Next time you’re stuck in traffic, just imagine soaring above it all with a personal jetpack like Yves Rossy. The Swiss adventurer just made his debut U.S. flight in grand style.

Jetman, as Rossy is known, appeared alongside a vintage B-17 bomber at the EAA AirVenture air show in Oshkosh, Wis., in his first public flight in the U.S.

He flew in formation with the bomber, coming within several feet of the fuselage, before parachuting to a safe landing.

Jetman has been thrilling crowds and aviators around the world with his custom-made jet suit, zooming across the English Channel in 2008.

The wing measures 6.5 feet across and is powered by four JetCat P200 turbines with 48 pounds of thrust each. The suit’s average speed is 124 mph.

Rossy, a veteran fighter and commercial pilot, has been working on various prototypes of the wing since 1993, going through inflatable and rigid versions and experimenting with engine configurations.

Check out a video of Rossy’s latest flight at BBC News.

Jetman was joined at the air show by the Terrafugia Transition, the greatly anticipated flying car that has gone through several prototypes on the road to commercialization.

The sky-mobile, which could cost nearly $300,000 when it comes out in a few years, marked its first public demonstration of driving and flying as it sailed low above onlookers.

Crave freelancer Tim Hornyak is the author of “Loving the Machine: The Art and Science of Japanese Robots.” He has been writing about Japanese culture and technology for a decade.



Jetpack cleared by New Zealand authorities to carry a pilot

By Dominique Schwartz for ABC news (14 August 2013):

The New Zealand makers of a one-person jetpack hope to have it on sale by the middle of next year.

The Martin Aircraft company says its jetpack can reach speeds of up to 70 kilometres per hour and soar 1 kilometre high.

The Christchurch-based firm has been testing its prototype 12 via remote control.

The New Zealand Civil Aviation Authority said the jetpack has now been issued with an experimental flight permit for development test flying, which allows someone to pilot the aircraft.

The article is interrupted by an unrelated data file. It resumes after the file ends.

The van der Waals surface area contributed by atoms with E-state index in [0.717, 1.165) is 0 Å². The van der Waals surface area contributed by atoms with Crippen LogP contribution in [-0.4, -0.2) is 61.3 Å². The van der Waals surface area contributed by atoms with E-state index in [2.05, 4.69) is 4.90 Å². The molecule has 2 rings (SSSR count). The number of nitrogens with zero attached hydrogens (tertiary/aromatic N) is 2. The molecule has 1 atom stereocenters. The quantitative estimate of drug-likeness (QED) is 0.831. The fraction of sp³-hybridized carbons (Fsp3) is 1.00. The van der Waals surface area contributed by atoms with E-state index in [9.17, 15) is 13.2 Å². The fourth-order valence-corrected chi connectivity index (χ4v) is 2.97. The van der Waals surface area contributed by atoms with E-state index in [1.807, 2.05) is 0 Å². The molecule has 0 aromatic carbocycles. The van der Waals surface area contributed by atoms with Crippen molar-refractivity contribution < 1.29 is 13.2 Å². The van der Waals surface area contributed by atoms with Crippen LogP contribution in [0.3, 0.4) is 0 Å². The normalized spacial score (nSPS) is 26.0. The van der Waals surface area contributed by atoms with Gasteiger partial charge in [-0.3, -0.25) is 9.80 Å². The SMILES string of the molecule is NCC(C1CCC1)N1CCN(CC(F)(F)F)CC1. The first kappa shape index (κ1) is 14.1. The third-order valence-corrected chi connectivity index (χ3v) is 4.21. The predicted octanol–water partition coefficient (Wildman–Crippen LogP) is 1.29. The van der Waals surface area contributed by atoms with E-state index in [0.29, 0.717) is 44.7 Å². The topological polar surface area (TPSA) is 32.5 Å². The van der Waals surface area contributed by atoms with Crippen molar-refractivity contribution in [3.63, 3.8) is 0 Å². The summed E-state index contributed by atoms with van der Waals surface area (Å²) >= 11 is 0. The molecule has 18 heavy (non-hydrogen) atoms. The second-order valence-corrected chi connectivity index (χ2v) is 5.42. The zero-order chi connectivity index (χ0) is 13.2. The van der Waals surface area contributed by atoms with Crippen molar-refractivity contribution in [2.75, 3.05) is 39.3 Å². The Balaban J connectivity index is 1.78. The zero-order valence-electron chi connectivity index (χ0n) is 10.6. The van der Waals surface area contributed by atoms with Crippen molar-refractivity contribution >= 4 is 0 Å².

Martin Aircraft says it has had 10,000 enquiries from people keen to take to the skies, but it is likely to first sell the jetpacks to government and emergency agencies involved in search and rescue and defence.

Chief executive Peter Coker said a simpler model aimed at the general public is expected to be on the market in 2015.

He said the certification was a significant milestone in the development of the jetpack.

“For us it’s a very important step because it moves it out of what I call a dream into something which I believe we’re now in a position to commercialise and take forward very quickly,” he said.

The jetpack is the brainchild of inventor Glenn Martin, who began working on it in his Christchurch garage more than 30 years ago.

Inspired by childhood television shows such as Thunderbirds and Lost in Space, Mr Martin set out in the early 1980s to create a jetpack suitable for everyday use by ordinary people with no specialist pilot training.

The jetpack consists of a pair of cylinders containing propulsion fans attached to a free-standing carbon-fibre frame.

A pilot backs into the frame, straps himself in and controls the wingless jetpack with two joysticks.

While the jetpack’s concept is simple – Time magazine likened it to two enormous leaf blowers welded together – fine-tuning it into an aircraft that is safe and easy to use has been a lengthy process.

Mr Coker said the latest prototype incorporated huge design improvements over earlier versions.

“Changing the position of the jetpack’s ducts has resulted in a quantum leap in performance over the previous prototype, especially in terms of the aircraft’s manoeuvrability,” he said.